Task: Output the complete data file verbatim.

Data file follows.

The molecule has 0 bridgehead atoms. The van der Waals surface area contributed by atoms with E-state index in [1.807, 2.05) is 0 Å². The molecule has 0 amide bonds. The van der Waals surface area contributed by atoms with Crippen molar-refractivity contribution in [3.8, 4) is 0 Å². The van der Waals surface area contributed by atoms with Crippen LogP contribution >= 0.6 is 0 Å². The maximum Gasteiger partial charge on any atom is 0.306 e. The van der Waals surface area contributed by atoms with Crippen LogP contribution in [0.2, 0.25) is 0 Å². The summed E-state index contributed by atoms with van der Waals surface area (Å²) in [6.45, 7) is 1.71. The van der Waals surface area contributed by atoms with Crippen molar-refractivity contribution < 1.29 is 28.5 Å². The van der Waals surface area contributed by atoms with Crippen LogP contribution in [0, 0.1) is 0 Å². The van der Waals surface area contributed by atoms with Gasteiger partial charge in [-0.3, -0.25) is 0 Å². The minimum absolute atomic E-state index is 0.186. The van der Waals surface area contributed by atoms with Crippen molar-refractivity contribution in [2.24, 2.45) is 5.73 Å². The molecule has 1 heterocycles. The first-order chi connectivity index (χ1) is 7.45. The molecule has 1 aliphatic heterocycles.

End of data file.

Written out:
The molecule has 0 bridgehead atoms. The van der Waals surface area contributed by atoms with E-state index in [1.807, 2.05) is 0 Å². The molecule has 0 amide bonds. The van der Waals surface area contributed by atoms with Crippen molar-refractivity contribution in [3.8, 4) is 0 Å². The van der Waals surface area contributed by atoms with Crippen LogP contribution >= 0.6 is 0 Å². The maximum Gasteiger partial charge on any atom is 0.306 e. The van der Waals surface area contributed by atoms with Crippen LogP contribution in [0.2, 0.25) is 0 Å². The summed E-state index contributed by atoms with van der Waals surface area (Å²) in [6.45, 7) is 1.71. The van der Waals surface area contributed by atoms with Crippen molar-refractivity contribution < 1.29 is 28.5 Å². The van der Waals surface area contributed by atoms with Crippen LogP contribution in [0, 0.1) is 0 Å². The van der Waals surface area contributed by atoms with Gasteiger partial charge in [-0.3, -0.25) is 0 Å². The minimum absolute atomic E-state index is 0.186. The van der Waals surface area contributed by atoms with Crippen molar-refractivity contribution in [2.24, 2.45) is 5.73 Å². The molecule has 1 heterocycles. The first-order chi connectivity index (χ1) is 7.45. The molecule has 1 aliphatic heterocycles.